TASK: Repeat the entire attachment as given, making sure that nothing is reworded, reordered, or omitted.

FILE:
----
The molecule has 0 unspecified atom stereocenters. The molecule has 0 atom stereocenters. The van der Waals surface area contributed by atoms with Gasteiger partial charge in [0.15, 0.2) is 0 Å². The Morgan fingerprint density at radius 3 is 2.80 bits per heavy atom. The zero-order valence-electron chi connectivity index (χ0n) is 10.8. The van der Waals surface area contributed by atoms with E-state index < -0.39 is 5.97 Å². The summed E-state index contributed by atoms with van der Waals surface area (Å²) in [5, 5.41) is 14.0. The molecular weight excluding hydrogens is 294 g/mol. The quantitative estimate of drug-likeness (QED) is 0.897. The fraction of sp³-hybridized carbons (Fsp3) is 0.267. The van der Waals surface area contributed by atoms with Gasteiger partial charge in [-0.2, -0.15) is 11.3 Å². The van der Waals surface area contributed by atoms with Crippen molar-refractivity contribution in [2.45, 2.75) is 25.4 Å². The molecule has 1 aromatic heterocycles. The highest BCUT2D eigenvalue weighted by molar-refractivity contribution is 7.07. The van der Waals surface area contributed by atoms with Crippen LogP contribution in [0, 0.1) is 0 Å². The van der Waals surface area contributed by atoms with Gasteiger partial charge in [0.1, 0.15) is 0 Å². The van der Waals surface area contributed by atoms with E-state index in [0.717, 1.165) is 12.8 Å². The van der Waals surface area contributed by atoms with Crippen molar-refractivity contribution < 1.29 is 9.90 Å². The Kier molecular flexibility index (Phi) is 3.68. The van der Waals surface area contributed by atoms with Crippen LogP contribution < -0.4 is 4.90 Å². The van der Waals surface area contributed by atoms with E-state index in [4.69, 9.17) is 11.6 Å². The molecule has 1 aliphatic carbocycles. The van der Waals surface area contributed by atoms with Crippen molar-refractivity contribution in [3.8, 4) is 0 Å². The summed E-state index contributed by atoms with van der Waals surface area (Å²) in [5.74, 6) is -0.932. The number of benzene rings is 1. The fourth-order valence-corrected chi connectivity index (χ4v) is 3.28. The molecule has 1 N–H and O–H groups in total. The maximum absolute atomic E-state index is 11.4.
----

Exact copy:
The molecule has 0 unspecified atom stereocenters. The molecule has 0 atom stereocenters. The van der Waals surface area contributed by atoms with Gasteiger partial charge in [0.15, 0.2) is 0 Å². The Morgan fingerprint density at radius 3 is 2.80 bits per heavy atom. The zero-order valence-electron chi connectivity index (χ0n) is 10.8. The van der Waals surface area contributed by atoms with E-state index < -0.39 is 5.97 Å². The summed E-state index contributed by atoms with van der Waals surface area (Å²) in [5, 5.41) is 14.0. The molecular weight excluding hydrogens is 294 g/mol. The quantitative estimate of drug-likeness (QED) is 0.897. The fraction of sp³-hybridized carbons (Fsp3) is 0.267. The van der Waals surface area contributed by atoms with Gasteiger partial charge in [-0.2, -0.15) is 11.3 Å². The van der Waals surface area contributed by atoms with Crippen molar-refractivity contribution in [2.45, 2.75) is 25.4 Å². The molecule has 1 aromatic heterocycles. The highest BCUT2D eigenvalue weighted by molar-refractivity contribution is 7.07. The van der Waals surface area contributed by atoms with Crippen LogP contribution in [0, 0.1) is 0 Å². The van der Waals surface area contributed by atoms with Gasteiger partial charge in [0.1, 0.15) is 0 Å². The van der Waals surface area contributed by atoms with E-state index in [0.717, 1.165) is 12.8 Å². The van der Waals surface area contributed by atoms with Crippen molar-refractivity contribution < 1.29 is 9.90 Å². The Kier molecular flexibility index (Phi) is 3.68. The van der Waals surface area contributed by atoms with Crippen LogP contribution < -0.4 is 4.90 Å². The van der Waals surface area contributed by atoms with E-state index in [4.69, 9.17) is 11.6 Å². The molecule has 1 aliphatic carbocycles. The van der Waals surface area contributed by atoms with Crippen molar-refractivity contribution in [3.8, 4) is 0 Å². The summed E-state index contributed by atoms with van der Waals surface area (Å²) in [5.74, 6) is -0.932. The number of benzene rings is 1. The fourth-order valence-corrected chi connectivity index (χ4v) is 3.28. The molecule has 1 N–H and O–H groups in total. The maximum absolute atomic E-state index is 11.4.